I highly recommend for those who are into politics, concerned about rhetoric, and like to laugh at the folly of human beings.
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7 of 8 people found the following review helpful By tu64 on July 7, 2013
Format: Hardcover
Joe is a good writer. He's got a decent style that kept me reading. You can get thru the book on a summer afternoon. If you are looking for a fun, quick read, check it out.

The premise of the book offers huge potential. Conservative or Liberal, people want to know what the hell is going on behind close doors at FNC. I never watch MSNBC. It's dull and miserable and preachy. Most of all, it's boring. I watch CNN if I need to get reliable info on a breaking story. And I watch Fox when I want to see hot women doing the news. I also watch Fox when I want opinion or want to be entertained.

I was really interested to know what the on air talent is like to work with day to day, and other stuff like that. I would have liked to read more about process, i.e.- news decisions, bias, editorial stuff, etc.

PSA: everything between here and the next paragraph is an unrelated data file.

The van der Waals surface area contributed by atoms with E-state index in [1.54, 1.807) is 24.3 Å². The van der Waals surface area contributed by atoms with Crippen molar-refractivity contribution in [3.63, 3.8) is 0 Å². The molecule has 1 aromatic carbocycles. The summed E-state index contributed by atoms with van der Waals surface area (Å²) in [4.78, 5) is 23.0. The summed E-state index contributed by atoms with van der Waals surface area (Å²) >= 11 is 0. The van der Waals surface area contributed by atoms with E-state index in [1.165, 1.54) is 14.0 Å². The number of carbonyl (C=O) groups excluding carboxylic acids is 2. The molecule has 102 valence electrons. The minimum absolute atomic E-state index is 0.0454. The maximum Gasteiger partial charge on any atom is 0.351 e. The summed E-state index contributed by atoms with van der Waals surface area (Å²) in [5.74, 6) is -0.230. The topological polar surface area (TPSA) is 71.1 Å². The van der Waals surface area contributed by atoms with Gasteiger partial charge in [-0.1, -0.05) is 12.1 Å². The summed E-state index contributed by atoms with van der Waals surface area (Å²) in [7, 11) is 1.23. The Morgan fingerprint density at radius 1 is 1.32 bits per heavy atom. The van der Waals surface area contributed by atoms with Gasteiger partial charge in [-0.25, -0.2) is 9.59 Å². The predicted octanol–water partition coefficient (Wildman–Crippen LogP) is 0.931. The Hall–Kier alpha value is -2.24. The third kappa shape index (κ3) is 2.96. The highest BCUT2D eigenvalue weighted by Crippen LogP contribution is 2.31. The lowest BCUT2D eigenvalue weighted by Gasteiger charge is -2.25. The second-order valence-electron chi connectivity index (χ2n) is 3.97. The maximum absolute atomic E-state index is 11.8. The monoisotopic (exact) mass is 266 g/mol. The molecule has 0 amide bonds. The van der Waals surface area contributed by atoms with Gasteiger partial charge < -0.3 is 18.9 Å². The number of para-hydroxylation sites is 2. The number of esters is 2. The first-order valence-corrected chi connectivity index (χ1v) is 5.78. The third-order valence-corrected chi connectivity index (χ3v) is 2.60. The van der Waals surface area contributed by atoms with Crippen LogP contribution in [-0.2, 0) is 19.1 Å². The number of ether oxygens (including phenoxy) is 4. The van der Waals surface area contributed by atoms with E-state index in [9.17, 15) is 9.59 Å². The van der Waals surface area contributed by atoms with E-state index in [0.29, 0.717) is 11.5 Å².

Here is the good: Joe reveals some behind the scenes stuff about Fox and delivers insight into some of the anchors. That is really entertaining. A lot about O'Reilly (seems like a decent guy). The day to day routine is interesting. To be honest, Fox doesn't come off that bad at all. In fact, O'Reilly comes across as a hard ass but a fair one. Joe comes off worse and to his credit he admits he made some bad choices. Those looking for proof that Fox is the devil incarnate won't find it in this book. It's just like the handful of major corps that I've worked for. No better no worse.

Here is the bad: Joe delves off into s*** that no one cares about. Like relationships with ex girlfriends. That bored me. I would have rather learned more about Beck or Hannity or Smith, etc. He only scratched the surface about what it was like to work with many of them. The other thing that bothered me is the liberal droppings sprinkled throughout.